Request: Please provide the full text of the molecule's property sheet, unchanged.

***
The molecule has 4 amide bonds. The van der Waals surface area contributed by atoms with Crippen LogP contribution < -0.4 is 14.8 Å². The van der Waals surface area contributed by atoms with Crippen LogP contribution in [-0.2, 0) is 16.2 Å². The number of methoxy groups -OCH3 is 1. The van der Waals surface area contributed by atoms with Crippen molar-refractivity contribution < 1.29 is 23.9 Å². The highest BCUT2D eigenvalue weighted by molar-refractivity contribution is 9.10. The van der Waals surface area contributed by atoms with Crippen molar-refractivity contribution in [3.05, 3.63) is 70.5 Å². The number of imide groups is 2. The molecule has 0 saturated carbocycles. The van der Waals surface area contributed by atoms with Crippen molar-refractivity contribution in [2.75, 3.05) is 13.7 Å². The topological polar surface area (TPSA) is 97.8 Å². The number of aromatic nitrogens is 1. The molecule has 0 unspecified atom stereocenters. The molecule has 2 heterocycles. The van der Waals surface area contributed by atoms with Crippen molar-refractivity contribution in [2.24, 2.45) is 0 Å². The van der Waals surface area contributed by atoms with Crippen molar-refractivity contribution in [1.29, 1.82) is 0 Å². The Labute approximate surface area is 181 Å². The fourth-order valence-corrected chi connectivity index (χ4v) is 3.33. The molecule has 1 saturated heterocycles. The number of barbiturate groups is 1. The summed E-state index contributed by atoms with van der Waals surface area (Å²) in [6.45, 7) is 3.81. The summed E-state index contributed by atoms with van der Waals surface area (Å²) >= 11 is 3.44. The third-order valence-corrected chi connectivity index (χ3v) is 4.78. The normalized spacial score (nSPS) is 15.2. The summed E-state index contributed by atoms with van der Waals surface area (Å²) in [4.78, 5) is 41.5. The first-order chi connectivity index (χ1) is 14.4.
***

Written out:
The molecule has 4 amide bonds. The van der Waals surface area contributed by atoms with Crippen LogP contribution < -0.4 is 14.8 Å². The van der Waals surface area contributed by atoms with Crippen LogP contribution in [-0.2, 0) is 16.2 Å². The number of methoxy groups -OCH3 is 1. The van der Waals surface area contributed by atoms with Crippen molar-refractivity contribution < 1.29 is 23.9 Å². The highest BCUT2D eigenvalue weighted by molar-refractivity contribution is 9.10. The van der Waals surface area contributed by atoms with Crippen molar-refractivity contribution in [3.05, 3.63) is 70.5 Å². The number of imide groups is 2. The molecule has 0 saturated carbocycles. The van der Waals surface area contributed by atoms with Crippen molar-refractivity contribution in [2.75, 3.05) is 13.7 Å². The topological polar surface area (TPSA) is 97.8 Å². The number of aromatic nitrogens is 1. The molecule has 0 unspecified atom stereocenters. The molecule has 2 heterocycles. The van der Waals surface area contributed by atoms with Crippen molar-refractivity contribution in [2.24, 2.45) is 0 Å². The van der Waals surface area contributed by atoms with Crippen molar-refractivity contribution in [1.29, 1.82) is 0 Å². The Labute approximate surface area is 181 Å². The fourth-order valence-corrected chi connectivity index (χ4v) is 3.33. The molecule has 1 saturated heterocycles. The number of barbiturate groups is 1. The summed E-state index contributed by atoms with van der Waals surface area (Å²) in [6.45, 7) is 3.81. The summed E-state index contributed by atoms with van der Waals surface area (Å²) >= 11 is 3.44. The third-order valence-corrected chi connectivity index (χ3v) is 4.78. The normalized spacial score (nSPS) is 15.2. The summed E-state index contributed by atoms with van der Waals surface area (Å²) in [4.78, 5) is 41.5. The first-order chi connectivity index (χ1) is 14.4.